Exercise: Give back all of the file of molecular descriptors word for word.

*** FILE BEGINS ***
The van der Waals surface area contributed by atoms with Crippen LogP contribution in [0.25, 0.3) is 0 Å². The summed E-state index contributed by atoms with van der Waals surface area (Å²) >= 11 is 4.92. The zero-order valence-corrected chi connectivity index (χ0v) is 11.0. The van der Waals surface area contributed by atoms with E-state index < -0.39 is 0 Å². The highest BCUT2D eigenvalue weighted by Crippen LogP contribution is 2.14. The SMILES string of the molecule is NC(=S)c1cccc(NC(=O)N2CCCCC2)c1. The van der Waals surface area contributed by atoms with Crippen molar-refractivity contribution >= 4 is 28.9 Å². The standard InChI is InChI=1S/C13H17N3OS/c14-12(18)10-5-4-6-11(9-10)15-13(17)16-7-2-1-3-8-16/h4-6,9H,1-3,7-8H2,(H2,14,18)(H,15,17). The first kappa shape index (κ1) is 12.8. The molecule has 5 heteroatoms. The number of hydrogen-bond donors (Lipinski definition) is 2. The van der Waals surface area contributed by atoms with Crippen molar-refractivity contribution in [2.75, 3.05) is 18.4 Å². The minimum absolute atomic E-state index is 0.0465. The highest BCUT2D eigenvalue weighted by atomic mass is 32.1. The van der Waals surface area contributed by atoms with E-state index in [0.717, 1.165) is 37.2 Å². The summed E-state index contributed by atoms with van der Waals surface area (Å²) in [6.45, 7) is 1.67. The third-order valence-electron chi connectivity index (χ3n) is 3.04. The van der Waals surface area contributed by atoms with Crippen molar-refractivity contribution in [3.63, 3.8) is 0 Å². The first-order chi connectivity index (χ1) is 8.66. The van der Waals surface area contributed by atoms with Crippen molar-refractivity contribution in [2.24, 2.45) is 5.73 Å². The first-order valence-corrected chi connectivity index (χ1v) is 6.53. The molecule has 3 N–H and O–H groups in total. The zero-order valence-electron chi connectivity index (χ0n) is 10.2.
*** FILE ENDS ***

The van der Waals surface area contributed by atoms with Crippen LogP contribution in [0.25, 0.3) is 0 Å². The summed E-state index contributed by atoms with van der Waals surface area (Å²) >= 11 is 4.92. The zero-order valence-corrected chi connectivity index (χ0v) is 11.0. The van der Waals surface area contributed by atoms with E-state index < -0.39 is 0 Å². The highest BCUT2D eigenvalue weighted by Crippen LogP contribution is 2.14. The SMILES string of the molecule is NC(=S)c1cccc(NC(=O)N2CCCCC2)c1. The van der Waals surface area contributed by atoms with Crippen molar-refractivity contribution >= 4 is 28.9 Å². The standard InChI is InChI=1S/C13H17N3OS/c14-12(18)10-5-4-6-11(9-10)15-13(17)16-7-2-1-3-8-16/h4-6,9H,1-3,7-8H2,(H2,14,18)(H,15,17). The first kappa shape index (κ1) is 12.8. The molecule has 5 heteroatoms. The number of hydrogen-bond donors (Lipinski definition) is 2. The van der Waals surface area contributed by atoms with Crippen molar-refractivity contribution in [2.75, 3.05) is 18.4 Å². The minimum absolute atomic E-state index is 0.0465. The highest BCUT2D eigenvalue weighted by atomic mass is 32.1. The van der Waals surface area contributed by atoms with E-state index in [0.717, 1.165) is 37.2 Å². The summed E-state index contributed by atoms with van der Waals surface area (Å²) in [6.45, 7) is 1.67. The third-order valence-electron chi connectivity index (χ3n) is 3.04. The van der Waals surface area contributed by atoms with Crippen molar-refractivity contribution in [3.63, 3.8) is 0 Å². The first-order chi connectivity index (χ1) is 8.66. The van der Waals surface area contributed by atoms with Crippen molar-refractivity contribution in [2.24, 2.45) is 5.73 Å². The first-order valence-corrected chi connectivity index (χ1v) is 6.53. The molecule has 3 N–H and O–H groups in total. The zero-order valence-electron chi connectivity index (χ0n) is 10.2.